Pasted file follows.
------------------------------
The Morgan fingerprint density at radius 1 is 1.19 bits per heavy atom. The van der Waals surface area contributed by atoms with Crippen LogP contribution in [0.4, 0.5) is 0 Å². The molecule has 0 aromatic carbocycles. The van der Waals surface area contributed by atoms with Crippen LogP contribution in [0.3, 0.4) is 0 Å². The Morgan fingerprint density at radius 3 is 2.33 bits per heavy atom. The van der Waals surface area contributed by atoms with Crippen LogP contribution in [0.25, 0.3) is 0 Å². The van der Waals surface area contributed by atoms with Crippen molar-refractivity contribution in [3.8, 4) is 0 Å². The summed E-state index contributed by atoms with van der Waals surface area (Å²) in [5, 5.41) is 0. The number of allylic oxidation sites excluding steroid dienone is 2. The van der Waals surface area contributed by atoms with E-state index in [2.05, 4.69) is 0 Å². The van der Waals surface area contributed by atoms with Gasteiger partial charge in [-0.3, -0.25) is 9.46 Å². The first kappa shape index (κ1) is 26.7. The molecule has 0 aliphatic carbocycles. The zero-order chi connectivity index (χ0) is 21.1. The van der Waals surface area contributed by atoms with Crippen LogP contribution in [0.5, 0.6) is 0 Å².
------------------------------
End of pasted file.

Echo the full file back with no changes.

The Morgan fingerprint density at radius 1 is 1.19 bits per heavy atom. The van der Waals surface area contributed by atoms with Crippen LogP contribution in [0.4, 0.5) is 0 Å². The molecule has 0 aromatic carbocycles. The van der Waals surface area contributed by atoms with Crippen LogP contribution in [0.3, 0.4) is 0 Å². The Morgan fingerprint density at radius 3 is 2.33 bits per heavy atom. The van der Waals surface area contributed by atoms with Crippen LogP contribution in [0.25, 0.3) is 0 Å². The van der Waals surface area contributed by atoms with Crippen molar-refractivity contribution in [3.8, 4) is 0 Å². The summed E-state index contributed by atoms with van der Waals surface area (Å²) in [5, 5.41) is 0. The number of allylic oxidation sites excluding steroid dienone is 2. The van der Waals surface area contributed by atoms with E-state index in [2.05, 4.69) is 0 Å². The van der Waals surface area contributed by atoms with Gasteiger partial charge in [-0.3, -0.25) is 9.46 Å². The first kappa shape index (κ1) is 26.7. The molecule has 0 aliphatic carbocycles. The zero-order chi connectivity index (χ0) is 21.1. The van der Waals surface area contributed by atoms with Crippen LogP contribution in [0.5, 0.6) is 0 Å².